Essentially what she did was no different than a customer getting root or Administrator access to the system and basically change the voice prompts, because in modern voice mail systems if you dislike the voice over you could in theory rewrite their voice. (If only I could get those 100 prompts to rewrite my Asterisk box it would be so awesome!) In the early days, there was no studios, no MP3, WAVE or AIFF PC/Mac based files; this was a simple rewriting over the voice of that Texan woman by logging into a telephone and press buttons to do the overwrites.

 Because the AUDIX history (at least in the mid 80s) is hard to find and hardware probably been vanished from Earth (and thank you Avaya for destroying your historical collection!) I could possibly speculate how they would reproduce the new voice on newly produced systems. I can imagine that the new AUDIX became test machine for the new voice in the shop; perhaps take a backup of the new voice and just insert them into the new systems and do it over and over  – since afterall she was recorded this first version on the shop floor. (And phone systems, mind you, don’t get reproduced often like PCs, like making thousands a day. A lot of times, these specialized systems would be made specifically for their customers near the time of purchase.)

Reflecting this primitive procedures, one would consider the production or development of this system as a glorified answering machine despite the very high rich, expensive nature of the equipment. First thing I compared this to today’s standards was, if say a friend with a good voice you wanted on your answering machine, and he recorded it on an MP3 send it you and play it off a BlackBerry. (I did this before we moved to a new house and use the service provider’s voicemail.) Or even 25 years ago if you wanted friend to record a quasi professional recording on a micro cassette player for you on those other tape based answering machine.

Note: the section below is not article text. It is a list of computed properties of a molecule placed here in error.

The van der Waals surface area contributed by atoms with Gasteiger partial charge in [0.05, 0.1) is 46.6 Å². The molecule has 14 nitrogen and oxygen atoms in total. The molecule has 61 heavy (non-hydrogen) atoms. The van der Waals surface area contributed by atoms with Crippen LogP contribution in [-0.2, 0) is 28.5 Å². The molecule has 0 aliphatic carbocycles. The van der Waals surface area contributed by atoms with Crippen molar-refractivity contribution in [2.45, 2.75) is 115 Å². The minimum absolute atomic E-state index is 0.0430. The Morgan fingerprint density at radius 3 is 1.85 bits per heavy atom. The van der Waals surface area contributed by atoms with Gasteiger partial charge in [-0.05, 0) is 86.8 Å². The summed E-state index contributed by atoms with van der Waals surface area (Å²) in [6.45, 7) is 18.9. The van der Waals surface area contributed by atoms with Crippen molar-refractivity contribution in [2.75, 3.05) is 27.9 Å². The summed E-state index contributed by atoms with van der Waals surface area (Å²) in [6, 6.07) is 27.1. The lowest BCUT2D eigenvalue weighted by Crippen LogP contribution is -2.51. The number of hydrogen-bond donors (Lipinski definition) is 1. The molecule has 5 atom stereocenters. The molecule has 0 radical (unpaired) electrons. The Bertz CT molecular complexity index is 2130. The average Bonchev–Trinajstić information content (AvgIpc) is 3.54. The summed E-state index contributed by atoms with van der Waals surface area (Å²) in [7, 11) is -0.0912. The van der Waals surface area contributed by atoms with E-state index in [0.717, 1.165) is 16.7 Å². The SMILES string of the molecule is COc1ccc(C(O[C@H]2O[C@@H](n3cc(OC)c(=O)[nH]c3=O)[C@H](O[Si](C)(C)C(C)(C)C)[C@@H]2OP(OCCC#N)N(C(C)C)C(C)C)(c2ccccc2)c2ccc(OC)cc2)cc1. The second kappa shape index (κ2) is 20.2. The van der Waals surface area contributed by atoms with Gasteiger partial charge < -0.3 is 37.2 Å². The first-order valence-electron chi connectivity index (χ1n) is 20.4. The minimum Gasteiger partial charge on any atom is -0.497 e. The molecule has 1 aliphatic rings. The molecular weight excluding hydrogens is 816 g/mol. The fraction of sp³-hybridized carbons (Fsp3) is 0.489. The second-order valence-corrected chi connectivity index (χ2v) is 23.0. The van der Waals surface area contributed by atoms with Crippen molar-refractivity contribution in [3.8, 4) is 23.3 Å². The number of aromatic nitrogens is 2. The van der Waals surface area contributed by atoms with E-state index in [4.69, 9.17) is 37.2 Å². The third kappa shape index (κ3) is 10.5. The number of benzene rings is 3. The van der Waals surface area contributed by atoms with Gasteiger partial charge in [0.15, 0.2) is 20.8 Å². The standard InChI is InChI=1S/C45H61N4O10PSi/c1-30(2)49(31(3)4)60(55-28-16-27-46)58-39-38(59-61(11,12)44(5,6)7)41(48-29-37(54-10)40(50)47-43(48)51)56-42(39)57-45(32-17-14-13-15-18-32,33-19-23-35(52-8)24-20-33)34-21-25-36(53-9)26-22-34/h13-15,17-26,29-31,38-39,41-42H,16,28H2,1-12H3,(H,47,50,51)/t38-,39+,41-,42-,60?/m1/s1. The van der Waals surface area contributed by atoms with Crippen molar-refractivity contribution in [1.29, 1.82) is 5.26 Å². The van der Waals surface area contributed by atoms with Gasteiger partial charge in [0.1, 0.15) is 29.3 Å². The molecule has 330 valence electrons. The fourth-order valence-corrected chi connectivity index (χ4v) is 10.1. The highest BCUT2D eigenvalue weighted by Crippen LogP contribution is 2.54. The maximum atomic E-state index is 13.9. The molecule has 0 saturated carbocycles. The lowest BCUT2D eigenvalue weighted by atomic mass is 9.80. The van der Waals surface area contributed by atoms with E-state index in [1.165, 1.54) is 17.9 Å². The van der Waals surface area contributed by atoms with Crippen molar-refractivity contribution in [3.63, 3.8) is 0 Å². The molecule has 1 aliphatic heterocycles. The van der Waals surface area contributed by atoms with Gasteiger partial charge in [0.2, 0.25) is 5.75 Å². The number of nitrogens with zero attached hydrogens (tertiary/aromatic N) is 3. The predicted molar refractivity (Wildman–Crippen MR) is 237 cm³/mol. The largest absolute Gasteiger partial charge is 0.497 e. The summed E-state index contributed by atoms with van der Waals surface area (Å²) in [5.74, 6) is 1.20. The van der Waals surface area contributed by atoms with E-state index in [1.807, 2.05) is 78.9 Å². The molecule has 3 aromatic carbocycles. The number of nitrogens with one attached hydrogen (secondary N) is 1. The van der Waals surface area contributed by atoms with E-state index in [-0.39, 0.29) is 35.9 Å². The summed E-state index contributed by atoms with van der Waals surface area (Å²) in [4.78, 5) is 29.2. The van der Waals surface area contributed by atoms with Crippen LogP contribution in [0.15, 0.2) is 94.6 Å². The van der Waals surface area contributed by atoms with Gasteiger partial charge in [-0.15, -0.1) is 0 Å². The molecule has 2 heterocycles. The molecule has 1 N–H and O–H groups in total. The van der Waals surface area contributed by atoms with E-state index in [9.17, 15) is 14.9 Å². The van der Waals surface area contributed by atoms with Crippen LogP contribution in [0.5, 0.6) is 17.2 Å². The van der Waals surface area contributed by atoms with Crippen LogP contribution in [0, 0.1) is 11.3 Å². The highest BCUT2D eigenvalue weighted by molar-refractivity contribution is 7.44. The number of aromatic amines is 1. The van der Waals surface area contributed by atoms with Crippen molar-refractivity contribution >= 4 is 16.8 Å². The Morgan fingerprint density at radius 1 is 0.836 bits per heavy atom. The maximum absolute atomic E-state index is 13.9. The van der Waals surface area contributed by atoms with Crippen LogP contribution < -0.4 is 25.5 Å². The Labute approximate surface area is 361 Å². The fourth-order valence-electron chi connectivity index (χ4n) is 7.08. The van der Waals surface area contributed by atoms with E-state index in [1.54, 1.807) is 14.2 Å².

She would come in for changes over time including additional work for Lucent (by this point) recorded with enhancements to AUDIX, a faster pace, voicing over for two commands per prompts (oh I mean “fragments” and “menus”) and provided the voice for the Partner Messaging and Merlin Messaging (mid to late 90s) as well and even the IP Office in the last decade. And by this time it was more professional and was recorded digitally as well.

 She is still strong and active, and still heard by millions (including your humble currator, when his mother occasionally misses a call made by me to her office set.)

Note: Many thanks to Lorraine for her cooperation, answering and the prompt response through email. If only there would be more people that could send meaningful email within a few minutes, it’s a rare exception. 

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Update: The Back Story to Acquiring my Avaya PBX, part two

This is the second part of a 2 part story

By March 9th (nearly a week and half after he offered the system) the package made its way from Montana to New Hampshire. The next challenge? Trying to be home on the day it would arrive and then try to get (what was clearly over 80 pounds) into the house at least in one piece for it to work. And do this so the UPS Guy doesn’t trip and fall on the ice. That would be tragic for both the Brown guy and the PBX. Well it came on time at my normal UPS Ground route for my neighborhood (and stalking the package with my iPhone with its tracking number.)

How did I get this bad boy in the house?

Thankfully the 9th had milder weather as opposed to a cold February (where only one day was above freezing.) I was making some dollars on that day just clearing out the ice on the walkway. Sliding on the ice was already dicey (my grandmother is not getting any younger) and obviously this had to be cleared out so the PBX could be in one piece. I lugged it from the deck somewhat dragged it gently to the other deck steps because we have a pool and the steps to the deck are built for security/insurance purposes. Then, brought it down to the doghouse (the access point to the basement which is underground. However some have bulkheads – if say the basement/ground is exposed.  Some Cape houses are exposed full 3 stories, ours is underground. In this entryway, we have a full height entry space as I descend down a dozen steps.)  Without railings I got it situated in the laundry room. Thankfully, this individual named Jason had put these foot long circuit boards in actual Avaya boxes that typically are packaged with, and the administrative software was stuck on tape to the PBX unit itself.